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Celebrating 50 Years of Film Criticism with Sarris, Hoberman and Bresson

ReelPolitik By Anthony Kaufman | ReelPolitik December 5, 2006 at 3:17AM

Celebrating 50 Years of Film Criticism with Sarris, Hoberman and Bresson
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Last night, a sold-out crowd flooded the Brooklyn Academy of Music for a screening of Robert Bresson's "Au Hasard Balthasar" in a glorious show of support for art-house moviegoing (when was the last time a Bresson film sold out?). To be fair, ticketholders weren't just there to witness Bresson's sublime tale of an innocent donkey doomed to suffer: Former Village Voice writers, contributors and worshippers attended the event to see the panel afterwards hosted by Dennis Lim, with critics Andrew Sarris, J. Hoberman and Jonas Mekas (who never showed up, unfortunately) for a bittersweet look back at the Voice's own contribution to film culture -- now, sadly, likewise doomed.

In an essay titled "A History of Film Criticism at the Village Voice," published in The Village Voice Film Guide: 50 Years of Movies from Classics to Cult Hits, which was unveiled last night, J. Hoberman writes, "Not only did the Voice give Chantal Akerman's Jeanne Dielman double coverage when the movie had its U.S. opening at Film Forum but it made that event its cover story—a tribute to the passionate advocacy of film editor Karen Durbin." Ah, those were the days. When was the last time the Voice had a feature story about a film, let alone an experimental feminist one?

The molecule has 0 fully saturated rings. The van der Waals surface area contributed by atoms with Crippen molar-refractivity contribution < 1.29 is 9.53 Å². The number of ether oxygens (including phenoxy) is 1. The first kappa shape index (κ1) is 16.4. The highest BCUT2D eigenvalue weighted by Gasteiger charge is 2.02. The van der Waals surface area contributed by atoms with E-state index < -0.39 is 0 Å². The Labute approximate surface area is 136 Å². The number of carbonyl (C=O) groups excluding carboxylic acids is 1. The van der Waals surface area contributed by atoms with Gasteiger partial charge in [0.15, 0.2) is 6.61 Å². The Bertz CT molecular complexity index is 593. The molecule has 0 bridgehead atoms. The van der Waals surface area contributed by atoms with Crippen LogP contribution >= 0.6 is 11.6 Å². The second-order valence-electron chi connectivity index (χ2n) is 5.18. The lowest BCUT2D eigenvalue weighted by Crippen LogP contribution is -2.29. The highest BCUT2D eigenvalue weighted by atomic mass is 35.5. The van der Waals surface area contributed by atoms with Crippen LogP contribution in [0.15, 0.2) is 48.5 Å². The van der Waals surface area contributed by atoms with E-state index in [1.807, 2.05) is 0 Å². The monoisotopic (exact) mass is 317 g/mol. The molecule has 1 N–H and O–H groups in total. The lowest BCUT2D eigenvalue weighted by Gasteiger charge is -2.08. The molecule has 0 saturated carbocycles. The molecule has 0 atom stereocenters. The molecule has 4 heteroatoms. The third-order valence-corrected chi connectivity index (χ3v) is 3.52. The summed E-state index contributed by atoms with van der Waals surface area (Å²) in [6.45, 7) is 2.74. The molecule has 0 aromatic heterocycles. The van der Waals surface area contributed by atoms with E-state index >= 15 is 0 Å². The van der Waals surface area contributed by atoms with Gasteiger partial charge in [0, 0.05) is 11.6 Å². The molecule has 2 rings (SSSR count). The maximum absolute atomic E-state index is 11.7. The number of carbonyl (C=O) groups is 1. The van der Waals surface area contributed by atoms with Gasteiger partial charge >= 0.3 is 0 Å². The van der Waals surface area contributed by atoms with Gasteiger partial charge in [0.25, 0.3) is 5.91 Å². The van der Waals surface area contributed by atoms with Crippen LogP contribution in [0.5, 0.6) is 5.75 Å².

While the official BAM panel gave way to Sarris offering charming stories of Gilles Pontocorvo, Andre Bazin, the relative merits of Bresson, and his three favorite movies to this day (Ugetsu, The Rules of the Game, The Earrings of Madame De...), the after-panel reception -- filled with Voice film contributors, past and present -- had the air of a class reunion, or more to the point, a gathering of downsized employees. If the old Voice is now, indubitably, a relic of bygone days (even though Hoberman remains safely esconced there for as long as he wants to be), the "Voice Film Guide" offers a lasting purview of what it once was, with its impassioned reviews of everything from Hoberman's informational, analytical exploration of "Andrei Rublev" to Mekas's personal, poetic exaltation of "Zero for Conduit."

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